One of the most impressive of the Prague churches is the Church of Saint Nicholas. This Baroque church built between 1704-1755 on the site where a Gothic church from the 13th century formerly stood. It has been described as the greatest example of Prague Baroque church architecture.
The bland front of St Giles Church doesn't hint at what's inside.
Prague Castle is the largest ancient castle in the world and dates back to 870 AD. The castle has been the seat of Czech kings, emperors, and presidents for a thousand years. The complex is enormous with an area totaling of 753,474 square feet. You can wander around for days in the courtyards, palaces, museums and gardens and still not see everything. The castle grounds are dominated by St. Vitus Cathedral.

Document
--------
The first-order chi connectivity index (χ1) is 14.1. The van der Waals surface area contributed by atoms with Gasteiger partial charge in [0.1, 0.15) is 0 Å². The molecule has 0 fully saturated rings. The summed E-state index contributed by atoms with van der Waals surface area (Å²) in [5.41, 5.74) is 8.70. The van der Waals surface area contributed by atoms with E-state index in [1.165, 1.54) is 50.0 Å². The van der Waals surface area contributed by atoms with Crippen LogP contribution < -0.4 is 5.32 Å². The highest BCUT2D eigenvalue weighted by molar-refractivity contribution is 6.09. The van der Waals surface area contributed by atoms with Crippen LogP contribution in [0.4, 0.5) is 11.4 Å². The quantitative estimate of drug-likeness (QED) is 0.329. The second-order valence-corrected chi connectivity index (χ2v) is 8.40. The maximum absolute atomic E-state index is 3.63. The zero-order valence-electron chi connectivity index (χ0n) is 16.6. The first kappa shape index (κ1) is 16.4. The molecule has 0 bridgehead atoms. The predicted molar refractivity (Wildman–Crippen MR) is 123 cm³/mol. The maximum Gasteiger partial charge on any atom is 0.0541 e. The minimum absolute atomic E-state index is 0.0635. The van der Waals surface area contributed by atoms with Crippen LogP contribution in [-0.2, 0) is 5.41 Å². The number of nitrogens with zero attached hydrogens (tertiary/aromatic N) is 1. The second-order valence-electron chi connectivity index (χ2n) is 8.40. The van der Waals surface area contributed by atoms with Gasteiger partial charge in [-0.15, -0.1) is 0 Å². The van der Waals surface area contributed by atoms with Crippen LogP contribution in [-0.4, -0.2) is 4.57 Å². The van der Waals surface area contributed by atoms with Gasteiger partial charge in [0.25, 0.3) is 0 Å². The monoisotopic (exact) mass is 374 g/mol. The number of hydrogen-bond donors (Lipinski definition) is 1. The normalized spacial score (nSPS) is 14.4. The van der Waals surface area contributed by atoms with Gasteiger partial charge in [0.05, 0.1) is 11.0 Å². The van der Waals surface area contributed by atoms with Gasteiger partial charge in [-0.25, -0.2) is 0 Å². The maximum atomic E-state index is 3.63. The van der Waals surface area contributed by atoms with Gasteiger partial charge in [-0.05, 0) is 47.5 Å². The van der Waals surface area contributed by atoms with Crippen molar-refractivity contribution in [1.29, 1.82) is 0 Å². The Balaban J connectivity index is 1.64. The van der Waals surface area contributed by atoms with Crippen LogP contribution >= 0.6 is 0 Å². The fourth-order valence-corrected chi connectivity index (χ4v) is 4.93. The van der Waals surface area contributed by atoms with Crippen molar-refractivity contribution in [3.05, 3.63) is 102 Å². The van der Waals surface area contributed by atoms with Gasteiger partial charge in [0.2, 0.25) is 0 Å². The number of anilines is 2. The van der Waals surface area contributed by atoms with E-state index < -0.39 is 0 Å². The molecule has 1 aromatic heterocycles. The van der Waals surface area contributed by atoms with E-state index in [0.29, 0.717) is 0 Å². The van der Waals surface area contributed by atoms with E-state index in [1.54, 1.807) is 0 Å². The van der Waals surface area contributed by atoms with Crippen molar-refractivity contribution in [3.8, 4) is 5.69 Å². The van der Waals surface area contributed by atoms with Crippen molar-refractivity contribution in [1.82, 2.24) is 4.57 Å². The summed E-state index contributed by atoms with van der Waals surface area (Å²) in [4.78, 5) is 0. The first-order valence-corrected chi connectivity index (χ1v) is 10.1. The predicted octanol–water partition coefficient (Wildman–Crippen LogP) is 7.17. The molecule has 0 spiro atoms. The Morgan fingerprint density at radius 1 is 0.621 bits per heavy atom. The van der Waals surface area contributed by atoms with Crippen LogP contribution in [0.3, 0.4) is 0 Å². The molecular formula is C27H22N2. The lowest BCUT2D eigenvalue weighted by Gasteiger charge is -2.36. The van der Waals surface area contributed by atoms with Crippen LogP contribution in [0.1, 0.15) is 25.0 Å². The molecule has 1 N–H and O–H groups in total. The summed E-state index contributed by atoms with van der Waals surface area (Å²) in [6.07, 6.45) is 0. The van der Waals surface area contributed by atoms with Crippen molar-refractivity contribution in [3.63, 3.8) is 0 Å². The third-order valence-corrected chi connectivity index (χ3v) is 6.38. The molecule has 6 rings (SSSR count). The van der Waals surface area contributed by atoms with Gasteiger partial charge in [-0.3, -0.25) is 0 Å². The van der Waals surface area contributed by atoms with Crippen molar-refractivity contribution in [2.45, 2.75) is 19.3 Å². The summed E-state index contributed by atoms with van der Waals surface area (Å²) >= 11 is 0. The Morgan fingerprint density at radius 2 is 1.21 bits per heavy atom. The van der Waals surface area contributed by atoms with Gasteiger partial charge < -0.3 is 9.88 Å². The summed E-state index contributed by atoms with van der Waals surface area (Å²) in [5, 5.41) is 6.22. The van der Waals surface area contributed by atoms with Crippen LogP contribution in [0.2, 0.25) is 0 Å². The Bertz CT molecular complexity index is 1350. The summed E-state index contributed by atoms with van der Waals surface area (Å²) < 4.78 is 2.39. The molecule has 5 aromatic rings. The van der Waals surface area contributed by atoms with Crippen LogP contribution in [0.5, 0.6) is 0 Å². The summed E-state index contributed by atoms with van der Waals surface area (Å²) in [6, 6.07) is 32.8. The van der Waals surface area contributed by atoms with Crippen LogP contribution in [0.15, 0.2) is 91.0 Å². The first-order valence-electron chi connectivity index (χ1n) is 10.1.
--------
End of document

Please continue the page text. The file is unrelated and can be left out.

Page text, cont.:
St Vitus Cathedral
St. Vitus Cathedral is the largest and most important church in the country. Apart from religious services, coronations of Czech kings and queens also took place here. The cathedral also containing the tombs of many Bohemian kings and Holy Roman Emperors. The cathedral is under the ownership of the Czech government as part of the Prague Castle complex.
Construction of the present-day Gothic Cathedral began in 1344, when the seat of Prague was elevated to an archbishopric. King John of Bohemia laid the foundation stone for the new building. He intended the cathedral to be a coronation church, family crypt, treasury for the most precious relics of the kingdom. However, it took almost six centuries to complete, with the final phase of construction in the period 1873-1929. The church was solemnly consecrated in 1929.
The most impressive tomb was that of St. John Nepomuk who was a Czech archbishop and martyr. Its Austrian architect designed this ornate tomb in 1736 and used two tons of silver for it. It is stunning and is probably the jewel in this amazing cathedral.
The nave is flooded with color from stained-glass windows created by eminent Czech artists of the early 20th century.
Old Archiepiscopal Chapel stained glass windows